Your physician can diagnose hammertoe or mallet toe by checking your foot. Your physician might order X-rays for additional assessment of the joints and bones of your feet and toes.

If your toe is still pliable, your physician might advise that you transfer to roomier, more relaxed footwear and that you wear shoe inserts (orthotics) or pads. Inserts or pads can reposition your toe and relieve tension and pain.

Also, your doctor might suggest exercises — such as picking up marbles or crumpling a towel with your toes — to stretch and strengthen your toe muscles.

If conventional treatments don’t help, your physician might suggest surgery to release the tendon that’s limiting your toe from lying flat. In some cases, the surgeon also might exclude a piece of bone to straighten your toe.

Lifestyle and home remedies
Wearing fitting footwear may alleviate your foot pain. Low-heeled shoes with a deep toe box and flexible elements covering the toes can help. Make sure there’s a half-inch (1.27 centimeters) of the area between your longest toe and the inside tip of your shoe. Allowing adequate space for your toes will help relieve pressure and pain.

Avoid over-the-counter medicated corn-removal merchandises, many of which contain acid that can cause severe skin irritation. It’s also risky to try shaving or to cut deformed corn off your toe. Foot wounds can quickly get infected, and foot infections are often difficult to manage, especially if you have diabetes or poor circulation.

Preparing for your appointment
If you’re having difficulty with your feet, you’ll likely start by seeing your primary care provider. Or you may be referred quickly to a foot specialist (podiatrist or orthopedist).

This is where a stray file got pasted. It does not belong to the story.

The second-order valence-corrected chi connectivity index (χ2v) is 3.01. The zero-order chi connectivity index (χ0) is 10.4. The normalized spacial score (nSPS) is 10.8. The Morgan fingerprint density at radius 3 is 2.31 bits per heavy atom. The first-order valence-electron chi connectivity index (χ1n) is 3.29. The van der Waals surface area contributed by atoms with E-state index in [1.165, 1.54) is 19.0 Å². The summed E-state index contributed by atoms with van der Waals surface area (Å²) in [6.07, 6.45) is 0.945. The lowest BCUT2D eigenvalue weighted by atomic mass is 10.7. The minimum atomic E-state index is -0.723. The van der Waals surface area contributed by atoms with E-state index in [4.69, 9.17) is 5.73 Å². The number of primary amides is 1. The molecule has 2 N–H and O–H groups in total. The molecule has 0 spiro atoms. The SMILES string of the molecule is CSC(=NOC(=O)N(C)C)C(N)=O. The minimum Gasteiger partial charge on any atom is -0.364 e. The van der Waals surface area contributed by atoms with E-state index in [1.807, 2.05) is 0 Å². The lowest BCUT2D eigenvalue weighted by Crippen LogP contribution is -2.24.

What you can do
Before your appointment, make a list of:

  • Your symptoms, including any that appear unrelated to the reason for your appointment
  • Key personal information, including major stresses, recent life adjustments and family medical history
  • All vitamins, medications or other supplements you take, including the dosages

Questions to ask your physician
Take a family member or friend along, if feasible, to help you remember the information you’re given.

For hammertoe or mallet toe, some basic questions to ask your doctor include:

What are other possible causes?
What’s likely causing my foot problems?
Is my condition likely temporary or chronic?
What tests do I need?
What’s the best course of action?
Am I a candidate for surgery? Why?
What are the options to the primary approach you’re suggesting?
Are there restrictions I need to follow?
Are there brochures or other written material I can have? What websites do you recommend?
Should I see a specialist?
Don’t pause to ask other questions.

What to expect from your doctor
Your physician is likely to ask you questions, such as:

How much pain is your feet or toes causing you?
When did your foot problems begin?
Where is the pain situated?
What, if anything, seems to change your symptoms?
What type of shoes do you normally wear?
What, if anything, seems to worsen your symptoms?

Health Life Media Team